To enter, click here:


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by Paul Thurrott, [email protected]

Microsoft Announces Vista Compliance Plans

Announcing its plans this week to ensure that Windows Vista complies with various antitrust laws around the globe, Microsoft made it sound like it was willfully doing the right thing. But the truth is, Microsoft is being forced to make these changes by regulators in the US, Europe, and other locales. Still, it's interesting to see which concessions the software giant is willing to make to ensure that Windows Vista isn't delayed further.

"Our goal is to be principled and transparent as we develop new versions of Windows," said Microsoft general counsel Brad Smith. "These voluntary principles are intended to provide the industry and consumers with the benefits of ongoing innovation, while creating and preserving robust opportunities for competition. The principles incorporate and go beyond the provisions of the U.S. antitrust ruling."

Microsoft is calling these changes "Twelve Tenets to Promote Competition." Yes, seriously. Rather than step through the entire list, let's highlight the most important concessions:

- Computer makers are free to add any software to PCs that run Windows, and promote non-Windows operating systems, and applications.

- Computer makers and users can easily change default applications like Web browsers and media players to non-Microsoft choices. Likewise, computer makers can remove access to default Microsoft choices all together if they wish.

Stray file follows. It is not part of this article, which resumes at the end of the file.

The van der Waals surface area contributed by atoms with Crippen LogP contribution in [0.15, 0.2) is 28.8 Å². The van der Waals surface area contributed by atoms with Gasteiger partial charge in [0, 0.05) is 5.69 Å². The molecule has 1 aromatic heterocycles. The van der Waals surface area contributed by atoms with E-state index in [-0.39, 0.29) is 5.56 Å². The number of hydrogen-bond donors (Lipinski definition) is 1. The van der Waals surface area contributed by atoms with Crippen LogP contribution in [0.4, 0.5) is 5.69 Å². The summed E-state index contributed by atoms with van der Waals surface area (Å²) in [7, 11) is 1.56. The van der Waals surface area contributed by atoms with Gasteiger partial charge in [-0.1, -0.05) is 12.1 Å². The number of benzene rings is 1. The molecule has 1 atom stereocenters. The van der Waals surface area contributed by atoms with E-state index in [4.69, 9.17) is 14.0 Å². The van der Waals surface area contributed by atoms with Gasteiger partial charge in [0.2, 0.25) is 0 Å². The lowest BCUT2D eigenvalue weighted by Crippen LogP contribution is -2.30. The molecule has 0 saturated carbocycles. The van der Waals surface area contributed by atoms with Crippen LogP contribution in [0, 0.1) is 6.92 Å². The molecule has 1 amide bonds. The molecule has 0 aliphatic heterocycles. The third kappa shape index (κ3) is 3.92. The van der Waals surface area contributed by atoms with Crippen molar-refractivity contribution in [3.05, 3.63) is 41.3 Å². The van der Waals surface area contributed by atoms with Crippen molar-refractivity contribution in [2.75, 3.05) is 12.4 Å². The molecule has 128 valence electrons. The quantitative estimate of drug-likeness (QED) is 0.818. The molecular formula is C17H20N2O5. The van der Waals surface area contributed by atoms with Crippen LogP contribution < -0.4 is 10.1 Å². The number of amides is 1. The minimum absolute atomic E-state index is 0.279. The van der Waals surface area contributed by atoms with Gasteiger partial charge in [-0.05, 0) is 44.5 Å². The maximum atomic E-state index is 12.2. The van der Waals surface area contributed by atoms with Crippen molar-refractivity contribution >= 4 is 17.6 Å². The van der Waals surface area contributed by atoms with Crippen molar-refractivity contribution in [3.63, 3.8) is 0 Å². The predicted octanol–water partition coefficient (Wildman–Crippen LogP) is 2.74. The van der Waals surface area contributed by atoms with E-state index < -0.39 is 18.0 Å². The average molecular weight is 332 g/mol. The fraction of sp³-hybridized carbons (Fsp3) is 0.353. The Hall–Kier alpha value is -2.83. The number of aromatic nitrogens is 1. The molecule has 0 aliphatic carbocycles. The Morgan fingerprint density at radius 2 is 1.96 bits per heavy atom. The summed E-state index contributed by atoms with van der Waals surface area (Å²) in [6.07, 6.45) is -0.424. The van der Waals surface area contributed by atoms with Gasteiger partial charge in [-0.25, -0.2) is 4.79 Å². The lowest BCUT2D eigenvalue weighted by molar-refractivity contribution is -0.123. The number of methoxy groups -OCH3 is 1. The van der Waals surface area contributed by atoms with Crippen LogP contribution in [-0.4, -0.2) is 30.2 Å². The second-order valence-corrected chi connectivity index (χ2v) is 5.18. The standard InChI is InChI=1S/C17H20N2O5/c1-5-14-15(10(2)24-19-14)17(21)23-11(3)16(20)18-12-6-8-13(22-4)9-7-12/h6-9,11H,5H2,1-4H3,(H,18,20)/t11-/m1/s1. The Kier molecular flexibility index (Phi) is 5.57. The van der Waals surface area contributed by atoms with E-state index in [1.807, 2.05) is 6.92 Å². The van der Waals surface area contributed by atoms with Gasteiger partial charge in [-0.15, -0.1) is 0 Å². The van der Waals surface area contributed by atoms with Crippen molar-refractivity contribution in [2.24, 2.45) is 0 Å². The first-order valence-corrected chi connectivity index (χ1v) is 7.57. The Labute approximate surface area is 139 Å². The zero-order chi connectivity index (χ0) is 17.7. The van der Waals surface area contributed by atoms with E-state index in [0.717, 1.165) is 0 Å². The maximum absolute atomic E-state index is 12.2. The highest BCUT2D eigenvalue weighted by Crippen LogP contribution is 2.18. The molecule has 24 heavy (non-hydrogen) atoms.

For more, see this URL:



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Tip--Prevent Windows from automatically playing media files

When Windows finds you're using a removable media device, such as a USB hard drive, on a Windows XP computer, Windows will scan the device and attempt to automatically play media files it finds. This isn’t a concern if you're using a small USB flash drive, but with a 100-plusGB hard drive used to store media files, Windows will scan the entire drive when you connect. Canceling the scan might involve no more than clicking a button, but Windows might still take a while to respond. To prevent Windows from trying to automatically play media files, do the following:

1. Open My Computer.
2. Right-click the removable media drive.
3. Select Properties.
4. On the AutoPlay tab, configure the system to take no action when any media is loaded.
5. Click OK.

--contributed by David Chernicoff

Thread: "I'm looking for software that will--"
In the Office Tips forum, Moderator Orin Thomas answers a reader question about Outlook software:




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by Caroline Marwitz, [email protected]

CleanMyPC Software announced CleanMyPC Registry Cleaner 3.2, a utility that fixes Windows registry problems. The product declutters the Windows registry by finding and fixing incorrect or obsolete entries, such as corrupt hardware drivers, incorrectly removed software, and invalid program shortcuts, which can impede a computer's performance. It also lets you control the Windows startup process, showing you information about each startup program so that you can enable or delete programs as needed. CleanMyPC Registry Cleaner 3.2 lets you identify and eliminate Microsoft Internet Explorer's (IE's) Browser Helper Objects (BHOs) that might be adware or spyware. The product also offers a new "privacy eraser" feature, which deletes information that Windows typically keeps track of, such as cookies, cache files, and search histories of URLs visited. The feature can also erase other Windows files that might reveal users' computer activities. CleanMyPC Registry Cleaner 3.2 runs on Windows 2003/XP/2000/Me/98. Cost for a single-user license is $29.95. For more information, visit